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Poplar Grove National Cemetery In July 1862, Congress passed legislation giving the President of the United States the authority to purchase land for the establishment of cemeteries “for the soldiers who shall die in the service of their country.” This legislation effectively began the National Cemetery system. At Petersburg, implementation of this system did not begin until 1866. During the siege, Union soldiers who were killed in battle were hastily buried near where the fighting took place, some in single shallow pits, others in mass graves. Identification was as simple as a name carved on a wooden headboard, if there was time to leave even that. In 1866, Lt. Colonel James Moore began his survey of the Petersburg area to locate land for a National Cemetery. Eventually, a farm just south of the city was chosen. This tract of land had been the campground for the 50th New York Volunteer Engineers. During the war they constructed a gothic-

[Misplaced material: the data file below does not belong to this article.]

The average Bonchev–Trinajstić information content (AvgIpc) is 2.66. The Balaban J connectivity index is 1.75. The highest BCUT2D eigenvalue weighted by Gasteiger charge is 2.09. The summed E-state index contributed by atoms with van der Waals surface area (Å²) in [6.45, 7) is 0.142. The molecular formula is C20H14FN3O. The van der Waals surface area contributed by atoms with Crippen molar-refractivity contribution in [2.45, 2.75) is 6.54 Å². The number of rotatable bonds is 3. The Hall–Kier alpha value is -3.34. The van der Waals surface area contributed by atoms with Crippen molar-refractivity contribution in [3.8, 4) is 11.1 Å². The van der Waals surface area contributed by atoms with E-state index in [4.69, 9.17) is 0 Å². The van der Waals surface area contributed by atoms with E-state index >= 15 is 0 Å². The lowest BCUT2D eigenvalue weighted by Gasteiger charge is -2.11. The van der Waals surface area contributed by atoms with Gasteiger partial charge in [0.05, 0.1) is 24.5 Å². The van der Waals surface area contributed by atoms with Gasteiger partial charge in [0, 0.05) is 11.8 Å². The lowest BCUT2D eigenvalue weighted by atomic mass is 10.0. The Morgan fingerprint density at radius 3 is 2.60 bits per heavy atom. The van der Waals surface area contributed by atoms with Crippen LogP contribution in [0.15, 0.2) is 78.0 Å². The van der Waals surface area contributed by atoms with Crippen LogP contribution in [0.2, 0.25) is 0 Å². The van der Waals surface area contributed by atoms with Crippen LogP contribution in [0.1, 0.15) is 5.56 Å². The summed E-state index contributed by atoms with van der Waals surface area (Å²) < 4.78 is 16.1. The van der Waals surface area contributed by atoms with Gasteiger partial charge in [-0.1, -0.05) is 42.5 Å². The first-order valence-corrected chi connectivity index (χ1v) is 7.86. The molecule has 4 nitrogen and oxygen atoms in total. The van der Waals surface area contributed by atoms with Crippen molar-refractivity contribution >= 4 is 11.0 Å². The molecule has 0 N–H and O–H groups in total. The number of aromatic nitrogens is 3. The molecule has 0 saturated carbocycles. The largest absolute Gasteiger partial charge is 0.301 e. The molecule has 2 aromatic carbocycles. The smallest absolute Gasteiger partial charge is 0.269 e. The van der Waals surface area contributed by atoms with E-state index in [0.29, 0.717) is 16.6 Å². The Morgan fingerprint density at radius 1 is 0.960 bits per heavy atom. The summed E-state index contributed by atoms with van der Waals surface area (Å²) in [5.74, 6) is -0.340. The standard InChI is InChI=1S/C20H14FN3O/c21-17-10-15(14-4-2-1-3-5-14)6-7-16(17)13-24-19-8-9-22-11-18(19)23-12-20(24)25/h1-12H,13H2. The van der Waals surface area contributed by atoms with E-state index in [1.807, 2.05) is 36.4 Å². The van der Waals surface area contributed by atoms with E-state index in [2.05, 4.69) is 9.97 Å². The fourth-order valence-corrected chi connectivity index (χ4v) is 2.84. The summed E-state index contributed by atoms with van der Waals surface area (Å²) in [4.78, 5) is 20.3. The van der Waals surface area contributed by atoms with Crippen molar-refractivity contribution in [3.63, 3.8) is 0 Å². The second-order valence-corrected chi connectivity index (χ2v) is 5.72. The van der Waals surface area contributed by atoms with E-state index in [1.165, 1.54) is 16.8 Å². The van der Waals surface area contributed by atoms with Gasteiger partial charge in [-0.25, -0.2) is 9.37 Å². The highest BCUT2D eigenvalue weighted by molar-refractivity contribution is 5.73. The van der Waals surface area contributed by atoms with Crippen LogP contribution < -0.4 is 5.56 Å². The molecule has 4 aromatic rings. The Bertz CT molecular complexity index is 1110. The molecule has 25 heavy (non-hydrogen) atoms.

style, pine log church called Poplar Grove. With the cemetery now established, work began to move approximately 5,000 Union soldiers from nearly 100 separate burial sites around Petersburg. Bodies were moved from nine Virginia counties, reaching as far west as Lynchburg. The burial corps worked for three years until 1869. In that time they reinterred 6,718 remains. Only 2,139 bodies were positively identified. Poplar Grove National Cemetery is located at 8005 Vaughan Road, Petersburg (Dinwiddie County).

Richmond NATIONAL BATTLEFIELD PARK Richmond’s story is not just the tale of one large Civil War battle, nor even one important campaign. Instead, the park’s resources include a naval battle, a key industrial complex, the Confederacy’s largest

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